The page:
Salem, The capital of Oregon


Oregon is a state in the Pacific Northwest region of the United States. It is located on the Pacific coast, with Washington to the north, California to the south, Nevada on the southeast and Idaho to the east. The Columbia and Snake rivers delineate much of Oregon's northern and eastern boundaries, respectively. The area was inhabited by many indigenous tribes before the arrival of traders, explorers, and settlers who formed an autonomous government in Oregon Country in 1843. The Oregon Territory was created in 1848, and Oregon became the 33rd state on February 14, 1859.

Salem is the state's capital and third-most-populous city; Portland is the most populous. Oregon's 2010 population is just over 3.8 million, a 12% increase over 2000. Portland is the 30th-largest U.S. city, with a population of 582,130 (2009 estimate) and a metro population of 2,241,841 (2009 estimate), the 23rd-largest U.S. metro area. The valley of the Willamette River in western Oregon is the state's most densely populated area and is home to eight of the ten most populous cities.

Oregon enjoys a diverse landscape including the windswept Pacific coastline, the volcanoes of the rugged and glaciated Cascade Mountain Range, many waterfalls (including Multnomah Falls), dense evergreen forests, and high desert across much of the eastern portion of the state. The tall Douglas firs and redwoods along the rainy Western Oregon coast contrast with the lower density and fire prone pine tree and juniper forests covering portions of the eastern half of the state. Stretching east from Central Oregon, the state also includes semi-arid scrublands, prairies, deserts, and meadows. Mount Hood is the highest point in the state at 11,249 feet (3,429 m). Crater Lake National Park is the only national park in Oregon. Crater Lake is not a crater but a caldera.

Oregon's landscape is diverse, with a windswept Pacific coastline, volcano-studded Cascade Range, abundant waterfalls, dense evergreen forests, mixed forests, and deciduous forests at lower elevations, and high desert sprawling across much of its east all the way to the Great Basin. The tall Douglas firs and redwoods along its rainy west coast contrast with the lighter timbered and fire-prone pine and juniper forests covering portions to the east. Abundant alders in the west fix nitrogen for the conifers; aspen groves are common in the east. Stretching east from central Oregon are semi-arid shrublands, prairies, deserts, steppes, and meadows. At 11,249 feet (3,429 m), Mount Hood is the state high point, and Crater Lake National Park is its only national park.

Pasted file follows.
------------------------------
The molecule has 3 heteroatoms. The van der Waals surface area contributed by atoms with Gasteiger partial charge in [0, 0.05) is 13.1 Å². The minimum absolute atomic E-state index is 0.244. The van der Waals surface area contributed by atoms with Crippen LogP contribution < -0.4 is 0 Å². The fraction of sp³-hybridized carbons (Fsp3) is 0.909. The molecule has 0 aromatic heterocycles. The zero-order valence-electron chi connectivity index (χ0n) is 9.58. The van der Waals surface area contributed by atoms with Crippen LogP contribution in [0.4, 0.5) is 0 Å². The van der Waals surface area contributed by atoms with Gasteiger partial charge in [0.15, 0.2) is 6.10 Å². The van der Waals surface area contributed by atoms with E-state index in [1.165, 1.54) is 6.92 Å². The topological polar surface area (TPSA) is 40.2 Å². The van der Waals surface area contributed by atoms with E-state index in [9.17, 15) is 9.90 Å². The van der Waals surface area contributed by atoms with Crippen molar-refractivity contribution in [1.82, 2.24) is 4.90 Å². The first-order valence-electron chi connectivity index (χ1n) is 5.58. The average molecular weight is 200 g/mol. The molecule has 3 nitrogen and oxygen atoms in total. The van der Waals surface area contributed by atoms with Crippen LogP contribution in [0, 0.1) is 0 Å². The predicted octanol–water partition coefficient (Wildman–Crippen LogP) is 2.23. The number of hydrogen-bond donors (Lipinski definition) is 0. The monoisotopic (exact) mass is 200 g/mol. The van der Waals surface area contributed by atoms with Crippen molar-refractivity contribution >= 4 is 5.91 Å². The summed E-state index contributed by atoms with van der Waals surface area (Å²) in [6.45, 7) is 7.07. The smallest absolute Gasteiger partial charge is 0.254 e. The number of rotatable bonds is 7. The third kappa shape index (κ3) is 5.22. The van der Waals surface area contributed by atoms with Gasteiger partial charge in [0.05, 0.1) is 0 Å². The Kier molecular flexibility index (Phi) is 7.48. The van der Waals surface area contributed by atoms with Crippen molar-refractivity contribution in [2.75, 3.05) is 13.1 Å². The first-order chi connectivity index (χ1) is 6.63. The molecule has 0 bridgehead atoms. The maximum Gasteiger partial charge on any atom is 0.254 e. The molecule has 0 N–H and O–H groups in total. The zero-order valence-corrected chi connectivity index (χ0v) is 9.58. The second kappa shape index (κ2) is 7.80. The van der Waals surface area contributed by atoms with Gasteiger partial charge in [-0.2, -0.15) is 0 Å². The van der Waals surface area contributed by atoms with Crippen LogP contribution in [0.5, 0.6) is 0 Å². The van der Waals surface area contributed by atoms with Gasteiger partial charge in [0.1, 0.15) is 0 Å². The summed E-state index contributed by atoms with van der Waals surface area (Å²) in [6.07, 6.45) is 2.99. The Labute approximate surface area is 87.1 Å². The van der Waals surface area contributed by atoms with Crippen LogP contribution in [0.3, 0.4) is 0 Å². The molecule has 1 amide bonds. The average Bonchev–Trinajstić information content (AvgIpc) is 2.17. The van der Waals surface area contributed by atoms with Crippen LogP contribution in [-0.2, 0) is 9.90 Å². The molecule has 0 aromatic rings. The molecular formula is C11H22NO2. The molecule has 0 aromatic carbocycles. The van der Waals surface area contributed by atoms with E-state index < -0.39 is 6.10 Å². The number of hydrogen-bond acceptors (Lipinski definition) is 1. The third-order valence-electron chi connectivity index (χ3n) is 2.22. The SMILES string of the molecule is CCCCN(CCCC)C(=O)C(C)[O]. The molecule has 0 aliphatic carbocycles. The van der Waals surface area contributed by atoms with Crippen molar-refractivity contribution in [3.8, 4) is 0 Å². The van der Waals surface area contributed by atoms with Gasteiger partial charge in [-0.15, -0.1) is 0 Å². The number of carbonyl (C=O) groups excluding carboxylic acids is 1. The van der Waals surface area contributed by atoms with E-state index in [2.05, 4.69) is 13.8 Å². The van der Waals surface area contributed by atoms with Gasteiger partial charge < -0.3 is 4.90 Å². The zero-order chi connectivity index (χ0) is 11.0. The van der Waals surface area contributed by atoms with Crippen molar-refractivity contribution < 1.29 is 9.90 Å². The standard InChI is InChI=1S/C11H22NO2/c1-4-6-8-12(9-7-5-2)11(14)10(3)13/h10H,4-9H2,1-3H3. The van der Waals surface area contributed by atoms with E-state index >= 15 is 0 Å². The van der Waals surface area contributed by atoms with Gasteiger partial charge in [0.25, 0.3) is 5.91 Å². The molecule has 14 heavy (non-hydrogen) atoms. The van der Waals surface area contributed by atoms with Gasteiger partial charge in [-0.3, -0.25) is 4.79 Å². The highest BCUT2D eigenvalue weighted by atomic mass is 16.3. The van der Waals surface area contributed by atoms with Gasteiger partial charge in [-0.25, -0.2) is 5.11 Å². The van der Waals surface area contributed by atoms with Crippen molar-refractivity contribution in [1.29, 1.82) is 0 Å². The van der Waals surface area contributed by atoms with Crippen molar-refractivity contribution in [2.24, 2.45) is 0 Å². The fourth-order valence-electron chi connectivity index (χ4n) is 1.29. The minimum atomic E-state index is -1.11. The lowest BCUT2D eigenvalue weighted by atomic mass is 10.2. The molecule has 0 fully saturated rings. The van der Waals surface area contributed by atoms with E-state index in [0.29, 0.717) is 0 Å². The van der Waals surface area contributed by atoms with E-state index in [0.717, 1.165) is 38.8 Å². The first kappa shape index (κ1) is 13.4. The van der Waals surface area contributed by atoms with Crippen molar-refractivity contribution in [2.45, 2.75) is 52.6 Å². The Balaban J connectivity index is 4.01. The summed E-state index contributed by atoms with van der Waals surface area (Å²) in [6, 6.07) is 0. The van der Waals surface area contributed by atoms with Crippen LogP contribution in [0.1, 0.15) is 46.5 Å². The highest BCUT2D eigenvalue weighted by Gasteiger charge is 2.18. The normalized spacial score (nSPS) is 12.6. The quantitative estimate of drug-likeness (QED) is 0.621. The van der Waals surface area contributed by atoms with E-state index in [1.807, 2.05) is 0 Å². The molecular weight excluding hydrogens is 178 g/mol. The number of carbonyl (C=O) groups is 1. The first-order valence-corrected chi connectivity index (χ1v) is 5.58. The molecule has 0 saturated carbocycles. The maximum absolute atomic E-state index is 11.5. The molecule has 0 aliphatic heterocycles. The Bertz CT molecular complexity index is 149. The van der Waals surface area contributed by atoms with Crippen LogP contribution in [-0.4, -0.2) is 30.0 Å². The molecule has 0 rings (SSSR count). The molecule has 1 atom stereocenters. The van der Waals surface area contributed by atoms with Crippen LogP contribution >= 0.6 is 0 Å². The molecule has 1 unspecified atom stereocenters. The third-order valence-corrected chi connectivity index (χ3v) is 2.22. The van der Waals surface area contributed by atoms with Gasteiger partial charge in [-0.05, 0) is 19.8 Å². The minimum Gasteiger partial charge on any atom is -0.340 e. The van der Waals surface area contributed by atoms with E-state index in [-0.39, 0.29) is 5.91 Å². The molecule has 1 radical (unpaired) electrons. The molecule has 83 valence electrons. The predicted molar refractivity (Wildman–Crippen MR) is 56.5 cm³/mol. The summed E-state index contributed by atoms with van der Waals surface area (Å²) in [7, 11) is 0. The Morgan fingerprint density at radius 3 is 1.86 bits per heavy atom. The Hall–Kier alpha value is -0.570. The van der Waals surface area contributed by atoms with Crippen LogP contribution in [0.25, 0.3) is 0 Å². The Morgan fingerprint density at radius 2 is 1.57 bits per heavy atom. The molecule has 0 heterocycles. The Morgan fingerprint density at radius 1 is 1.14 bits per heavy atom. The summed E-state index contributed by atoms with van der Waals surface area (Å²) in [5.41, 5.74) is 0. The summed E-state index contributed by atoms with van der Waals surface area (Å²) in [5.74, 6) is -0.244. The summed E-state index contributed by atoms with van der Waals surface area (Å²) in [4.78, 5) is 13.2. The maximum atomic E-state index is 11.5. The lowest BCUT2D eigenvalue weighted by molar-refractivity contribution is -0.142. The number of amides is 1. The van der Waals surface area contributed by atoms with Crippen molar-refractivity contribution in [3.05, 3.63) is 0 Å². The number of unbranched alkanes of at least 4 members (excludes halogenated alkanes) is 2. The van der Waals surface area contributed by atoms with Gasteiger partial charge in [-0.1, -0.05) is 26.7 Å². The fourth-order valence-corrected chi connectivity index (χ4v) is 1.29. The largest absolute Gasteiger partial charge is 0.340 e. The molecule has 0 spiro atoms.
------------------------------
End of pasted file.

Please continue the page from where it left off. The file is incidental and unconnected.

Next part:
Humans have inhabited the area that is now Oregon for at least 15,000 years. In recorded history, mentions of the land date to as early as the 16th century. During the 18th and 19th centuries, European powers – and later the United States – quarreled over possession of the region until 1846 when the U.S. and Great Britain finalized division of the region. Oregon became a state in 1859 and is now home to over 3.8 million residents.

The first Europeans to visit Oregon were Spanish explorers led by Juan Rodríguez Cabrillo who sighted southern Oregon off the Pacific Coast in 1543. In 1592, Juan de Fuca undertook detailed mapping and ocean current studies. Stops along these trips included Oregon as well as the strait now bearing his name and the future emplacement of Vancouver (Washington). Exploration was retaken routinely in 1774, starting by the expedition of frigate Santiago by Juan José Pérez Hernández (see Spanish expeditions to the Pacific Northwest), and the coast of Oregon became a valuable trading route to Asia. In 1778, British captain James Cook also explored the coast.

The mountainous regions of western Oregon, home to three of the most prominent mountain peaks of the United States including Mount Hood, were formed by the volcanic activity of the Juan de Fuca Plate, a tectonic plate that poses a continued threat of volcanic activity and earthquakes in the region. The most recent major activity was the 1700 Cascadia earthquake. Washington's Mount St. Helens erupted in 1980, an event which was visible from and affected some of northern Oregon.

The Columbia River, which forms much of the northern border of Oregon, also played a major role in the region's geological evolution, as well as its economic and cultural development. The Columbia is one of North America's largest rivers, and one of two rivers to cut through the Cascades (the Klamath River in Southern Oregon is the other). About 15,000 years ago, the Columbia repeatedly flooded much of Oregon during the Missoula Floods; the modern fertility of the Willamette Valley is largely a result of those floods. Plentiful salmon made parts of the river, such as Celilo Falls, hubs of economic activity for thousands of years. In the 20th century, numerous hydroelectric dams were constructed along the Columbia, with major impacts on salmon, transportation and commerce, electric power, and flood control.

 Portland City

Luciano Mende

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